Lost Jedi: The Clawing Legion

Based on characters and actors from the Star Wars Exhibition in London in 2007, the Lost Jedi is an epic tale featuring unknown Jedi and Imperialist forces as well as some well known faces (Darth Sidious, Vader and Jedi Master Yoda are all featured in the collection). Collected here are the developed character designs and intended basic plot lines for the Lost Jedi. The Lost Jedi is a non-profit fan project based on Star Wars.

The first specialist, non-clone forces chosen to wear Imperial armour, each is handed an entire unit of specialist Clone Troopers and sent out into the galaxy to locate and destroy any remaining pockets of resistance – and specifically, Jedi. Specialists in various fields they are each chosen on the merit (or demerit) of their past. With nothing to lose – facing death sentences in each of their respective systems – this is their final reprieve. Do or die. Between them they are responsible for more than 12 Jedi kills during the course of the Lost Jedi. However, not without enormous losses, including their own lives. Only one member of Clawing Legion makes it to the Barren Moon for the final showdown. But which?

Trooper Schemi Ikel

Commander Tee Ald

Trooper Wes Nadir

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Friday Film – Ragnarok Dawn Part 2

Every Friday we descend into the vaults here at Bunker HQ and dig out one of the many fine (and occasionally not so fine) films that we have produced over the years. Come join us for another instalment of cinematic silliness.

First came the trailer, then part 1 and now at last we come to the end of our little zombie adventure…and there’s actually zombies this week! The second half our our ambitious short film comes complete with some really cool fight choreography from Mr Paul O’Shea, some rather dodgy hair acting from me and a bit of religious imagery that is about as subtle as David Bowie’s trousers. The things we do when we are young! Enjoy!

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Friday Film – Ragnarok Dawn Part 1

Every Friday we descend into the vaults here at Bunker HQ and dig out one of the many fine (and occasionally not so fine) films that we have produced over the years. Come join us for another instalment of cinematic silliness.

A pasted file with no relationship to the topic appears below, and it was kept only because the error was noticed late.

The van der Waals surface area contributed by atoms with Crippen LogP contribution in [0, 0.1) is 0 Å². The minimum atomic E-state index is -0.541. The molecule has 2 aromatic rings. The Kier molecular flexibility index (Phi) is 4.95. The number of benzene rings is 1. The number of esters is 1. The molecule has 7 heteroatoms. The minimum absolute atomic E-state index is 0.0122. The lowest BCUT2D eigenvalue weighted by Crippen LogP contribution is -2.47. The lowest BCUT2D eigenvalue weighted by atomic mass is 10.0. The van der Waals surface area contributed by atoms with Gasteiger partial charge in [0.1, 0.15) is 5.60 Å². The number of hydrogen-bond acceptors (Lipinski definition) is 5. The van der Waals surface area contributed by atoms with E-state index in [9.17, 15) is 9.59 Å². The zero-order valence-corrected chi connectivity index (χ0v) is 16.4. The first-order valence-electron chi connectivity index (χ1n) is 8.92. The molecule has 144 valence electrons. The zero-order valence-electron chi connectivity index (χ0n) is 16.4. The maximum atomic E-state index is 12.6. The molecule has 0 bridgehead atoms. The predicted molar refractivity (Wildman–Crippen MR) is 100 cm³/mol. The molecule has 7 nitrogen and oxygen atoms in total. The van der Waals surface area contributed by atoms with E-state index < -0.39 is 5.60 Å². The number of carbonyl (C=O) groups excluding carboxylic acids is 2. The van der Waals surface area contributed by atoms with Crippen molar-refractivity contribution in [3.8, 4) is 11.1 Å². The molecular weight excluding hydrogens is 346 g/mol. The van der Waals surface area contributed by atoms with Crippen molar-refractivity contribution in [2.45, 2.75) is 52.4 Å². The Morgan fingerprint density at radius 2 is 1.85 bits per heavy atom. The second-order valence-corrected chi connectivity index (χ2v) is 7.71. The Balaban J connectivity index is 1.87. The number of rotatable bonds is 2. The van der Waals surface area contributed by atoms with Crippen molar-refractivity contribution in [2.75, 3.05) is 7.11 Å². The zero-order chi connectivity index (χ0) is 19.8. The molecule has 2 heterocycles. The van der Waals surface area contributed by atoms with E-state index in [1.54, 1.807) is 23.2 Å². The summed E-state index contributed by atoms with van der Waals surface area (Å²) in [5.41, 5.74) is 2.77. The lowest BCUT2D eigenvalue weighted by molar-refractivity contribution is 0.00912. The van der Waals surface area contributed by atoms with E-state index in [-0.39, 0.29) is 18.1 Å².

Click here for part 2

Last week we brought you the trailer to our Vikings vs Zombies short, Ragnarok Dawn. This we we have part 1 of the finished film. It was produced a few years ago for the 2 Days Later film competition and, as per the rules, was written, shot and edited in just 48 hours. As you’d imagine, it’s pretty rough around the edges (the heavens saw fit to furnish us with the only day of glorious sunshine all autumn in order to shoot our dark horror story) and the script could probably do with a little bit a tweaking, but all things considered we’re still pretty proud of it. The amount of goodwill from the massive cast and crew, all of which gave up their time, talent and patience at extremely short notice and for no money whatsoever. It’s people like that who make this very stressful projects worth doing.

Next week, part 2!

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Friday Film – Ragnarok Dawn Trailer

Every Friday we descend into the vaults here at Bunker HQ and dig out one of the many fine (and occasionally not so fine) films that we have produced over the years. Come join us for another instalment of cinematic silliness.

This week we have part 1 of a triple helping of Zombie chopping action. Produced for the 2008 Two Days Later festival, this was the first project that Steve and I worked on. The result was conceptually fabulous and logistically terrible.

The film itself is the age of tale of Viking meets Zombie and considering it was made for no money whatsoever, it’s not all that bad. The trailer you see here remains inexplicably popular on youtube (infuriatingly so given how quick it was to put together) and returning to the project tentatively remains close to the top of our ‘to do’ list.

Part 1 of the film itself will be up next week.but for now we invite you to simply enjoy the original in all its Norwegian murdering glory.

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A Black Viking?!

Heimdall as drawn by Olivier Coipel